Edith Kaplan, Deborah
Fein, Joel Kramer, Robin Morris,
Dean Delis, & Arthur Maerlander,
The Psychological
Corporation, 2004.



The WISC
-
IV Integrated provides additional subtests and procedures to explore further an
examinee's performance on the regular WISC
-
IV subtests. These include multiple
-
choice versions of
some of the subtests, norme
d so that an examinee would ordinarily obtain approximately the same score
on each version; separate norms for components of subtests; norms for certain categories of observations;
and additional subtests. The WISC
-
IV Integrated was normed on a smaller sa
mple of children (730) than
the rest of the WISC
-
IV (2,200).

Some

of the subtests are listed below.

Similarities Multiple
-
Choice:
the questions and four or five possible answers are read aloud to the
examinee, who can read along with the evaluator. The e
xaminee then chooses the best answer.
Scoring is 2
-
1
-
0, according to the quality of the responses.

Vocabulary
Multiple
-
Choice:
the test word and four or five possible definitions are read aloud to the
examinee, who can read along with the evaluator. The examinee then chooses the best answer.
Scoring is 2
-
1
-
0, according to the quality of the responses.

Picture Vocabulary
Multiple
-
Choice:
the test word is read aloud to the examinee, who can read along
with the evaluator. The examinee then chooses the best of four pictures to illustrate the meaning of
the word.
Scoring is 2
-
1
-
0, according to the quality of the choice.

C
omprehension
Multiple
-
Choice
: oral questions of social and practical understanding
and four or five
possible answers are read aloud to the examinee, who can read along with the evaluator. The
examinee then chooses the best answer.
Scoring is 2
-
1
-
0, according to the qu
ality of the responses.
Scoring is 2
-
1
-
0, based on the quality of the answers chosen.

Information Multiple
-
Choice
: oral, “trivia”
-
style,

general information questions
and four possible answers
are read aloud to the examinee, who can read along with the ev
aluator. The examinee then chooses
the best answer.

Scoring is pass/fail.

Block Design Multiple
-
Choice
: for each item
,

the examinee is shown a picture

of a geometric design and
four pictures of four or nine separated blocks. The examinee chooses the picture showing the blocks
that could be pushed together to match the model.

E
lithorn Mazes
:
tracing paths through increasingly complex mazes while going t
hrough precisely the
specified number of dots randomly placed in some of the intersections.

Coding Copy:

speed of copying the Coding symbols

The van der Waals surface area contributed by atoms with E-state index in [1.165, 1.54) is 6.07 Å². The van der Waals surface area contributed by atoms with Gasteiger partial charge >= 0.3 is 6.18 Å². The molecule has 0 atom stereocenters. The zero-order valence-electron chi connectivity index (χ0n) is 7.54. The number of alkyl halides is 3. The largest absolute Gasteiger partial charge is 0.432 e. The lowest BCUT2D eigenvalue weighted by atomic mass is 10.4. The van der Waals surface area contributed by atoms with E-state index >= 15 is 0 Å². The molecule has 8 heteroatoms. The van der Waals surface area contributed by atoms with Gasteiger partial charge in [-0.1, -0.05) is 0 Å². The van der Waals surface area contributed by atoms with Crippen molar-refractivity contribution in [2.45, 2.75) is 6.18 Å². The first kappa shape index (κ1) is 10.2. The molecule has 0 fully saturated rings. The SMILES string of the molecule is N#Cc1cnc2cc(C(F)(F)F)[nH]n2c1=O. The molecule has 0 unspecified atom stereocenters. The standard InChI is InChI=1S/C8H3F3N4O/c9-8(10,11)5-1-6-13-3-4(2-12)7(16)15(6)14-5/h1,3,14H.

directly underneath the symbols (rather than drawing
the symbols underneath the digits with which the symbols are a
ssociated). The examinee is given
rows of symbols above empty boxes rather than rows of digits above empty boxes.

Visual Digit Span:
repeating increasingly long series of digits presented visually (rather than dictated).

Spatial Span:
imitating the examin
er's increasingly long sequences of tapping cubes
randomly scattered
on a board and imitating other sequences in reversed order.

Letter Span
: repeating increasingly long series of dictated, random letters. Half of the series use rhyming
letters (e.g.,
d,
b, p, g
) and half do not e.g., a, m, r, s).

Test Descriptions 3.2
2.12




p.
5



Working Memory Process Subtests

Base rates (frequencies among children on whom the WISC
-
IV were normed) are provided for the longest
series of digits forward, the longest series of digits backward, and the longest series of letters and
digits recalled. The shorter the series, the higher
the base rate; shorter series are correctly recalled by
larger numbers of children.

I have also computed percentile ranks from the base
-
rate data.

Special
Process Approach
adaptations are provided for the Letter
-
Number Sequencing and Arithmetic
subtests.

Processing Speed Process Subtests

Base rates, or frequencies, are also provided for different strategies

on Cancellation

(i.e., stays organized;
begins organized, becomes disorganized; begins disorganized, becomes organized; or stays
disorganized
)
.

Base ra
tes are provided for the number of symbols completed in each 3
0
-
second interval

on Coding and
Coding Copy
.



_________________________




* time limit ** time limit and bonuses for speed


Wechsler Intelligence Scale for Children, 4th ed. (WISC
-
IV). David Wechsler
.
The Psychological
Corporation, 200
3.


The WISC
-
IV is an individual test that does not require reading or writing. "Verbal" subtests are
oral questions requiring oral answers. "Perceptual Reasoning" subtests are nonverbal problems, some of
which are timed and one of which allows bonus
points for extra fast work. "Working Memory" subtests
require remembering data (e.g., repeating dictated digits) or remembering and mentally manipulating data
(e.g., repeating dictated digits in reversed order). "Processing Speed" subtests measure speed
on fairly
simple paper
-
and
-
pencil tasks. Two supplemental subtests (no more than one per scale) can be substituted
for standard subtests in total scores if absolutely necessary. Subtest scores and total scores are based on
the scores of the 2,200 childre
n originally tested in a very carefully designed, nationwide sample, but still
must be interpreted very cautiously for any individ
ual, especially one who may have somewhat unusual
patterns of strengths and weaknesses. As with any test, influences

such as

anxiety, motivation, fatigue,
rapport, and experience may invalidate test scores.